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Off-Off-Broadway Review

Problem Radical(s)

Problem Radical(s)
Photo Source: Danielle Colburn
Object Collection's Problem Radical(s) bills itself as an opera, but it is not. Not in any recognizable fashion. It is, to put it plainly, noise. Typing such a sentence makes me feel old. Then again, I am now older by 90 of the longest minutes I've ever spent. And my rather politically liberal theatre companion thinks he may have been turned conservative ("It's shows like this that shut down the NEA"). So let it not be said that Problem Radical(s) accomplishes nothing.

I will attempt to describe the evening as simply as possible, which will still make it seem more interesting than it is. The first-floor theatre of Performance Space 122 has been covered in cardboard, the cardboard covered in mounds of secondhand clothing. Stage left is an elevated platform for three musicians; upstage is a board on which the four performers paste sheets of printed paper to form an image of a futuristic flying device. Television sets are present but rarely used. One of them flashes text one word at a time; another rotates through images of workplaces, and another through images of the audience. The performers state text without tone but with plenty of changes in pitch.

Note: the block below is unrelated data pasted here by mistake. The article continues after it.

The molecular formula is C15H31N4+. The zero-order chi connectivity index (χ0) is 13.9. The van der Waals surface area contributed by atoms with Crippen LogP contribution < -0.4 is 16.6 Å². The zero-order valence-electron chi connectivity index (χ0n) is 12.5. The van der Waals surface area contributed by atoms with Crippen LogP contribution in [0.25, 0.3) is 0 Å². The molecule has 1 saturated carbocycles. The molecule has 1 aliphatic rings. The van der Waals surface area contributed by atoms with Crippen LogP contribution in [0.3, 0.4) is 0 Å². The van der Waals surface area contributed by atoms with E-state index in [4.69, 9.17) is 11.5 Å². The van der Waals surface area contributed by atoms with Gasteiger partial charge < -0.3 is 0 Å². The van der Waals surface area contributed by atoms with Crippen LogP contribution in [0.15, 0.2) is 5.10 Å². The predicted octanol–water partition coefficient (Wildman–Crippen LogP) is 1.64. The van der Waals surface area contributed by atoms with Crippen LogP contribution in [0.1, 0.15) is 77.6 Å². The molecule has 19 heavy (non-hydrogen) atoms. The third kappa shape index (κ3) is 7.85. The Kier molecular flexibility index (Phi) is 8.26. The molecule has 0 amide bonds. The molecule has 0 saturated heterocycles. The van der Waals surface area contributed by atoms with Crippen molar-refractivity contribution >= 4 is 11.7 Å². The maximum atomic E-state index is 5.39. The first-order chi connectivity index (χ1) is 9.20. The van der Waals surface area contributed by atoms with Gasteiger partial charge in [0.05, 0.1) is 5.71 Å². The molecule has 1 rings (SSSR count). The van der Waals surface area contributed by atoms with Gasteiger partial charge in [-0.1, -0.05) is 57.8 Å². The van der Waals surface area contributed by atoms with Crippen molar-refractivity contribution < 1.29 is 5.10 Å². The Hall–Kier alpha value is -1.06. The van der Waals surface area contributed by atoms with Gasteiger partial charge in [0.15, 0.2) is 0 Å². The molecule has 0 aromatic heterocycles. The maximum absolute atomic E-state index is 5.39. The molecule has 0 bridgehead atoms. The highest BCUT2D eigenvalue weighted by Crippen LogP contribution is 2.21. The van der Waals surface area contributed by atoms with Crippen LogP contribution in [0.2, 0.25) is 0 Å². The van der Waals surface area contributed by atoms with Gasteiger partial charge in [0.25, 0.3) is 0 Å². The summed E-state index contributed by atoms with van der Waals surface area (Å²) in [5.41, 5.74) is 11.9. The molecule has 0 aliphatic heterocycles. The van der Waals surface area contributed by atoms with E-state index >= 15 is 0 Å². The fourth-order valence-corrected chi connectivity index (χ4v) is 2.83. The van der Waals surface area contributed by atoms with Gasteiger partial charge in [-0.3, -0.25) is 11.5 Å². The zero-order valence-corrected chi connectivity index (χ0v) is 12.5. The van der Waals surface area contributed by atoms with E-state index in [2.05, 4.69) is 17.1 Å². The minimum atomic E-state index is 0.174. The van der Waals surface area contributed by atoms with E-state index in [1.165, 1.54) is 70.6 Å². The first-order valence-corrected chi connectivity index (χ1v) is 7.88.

Gestures that should be playful are rendered cold, nasty, and brutish. For a work that bills itself as "nonhierarchical," Problem Radical(s) feels awfully oppressive. Fans of the piece—if they exist—will doubtlessly argue that I did not "get it." I'm of the opinion that the emperor has no clothes.

Presented by and at Performance Space 122,

150 First Ave., NYC.

April 25May 10. Wed.–Sat., 7:30 p.m.; Sun., 5:30 p.m.

(212) 352-3101, (866) 811-4111,, or

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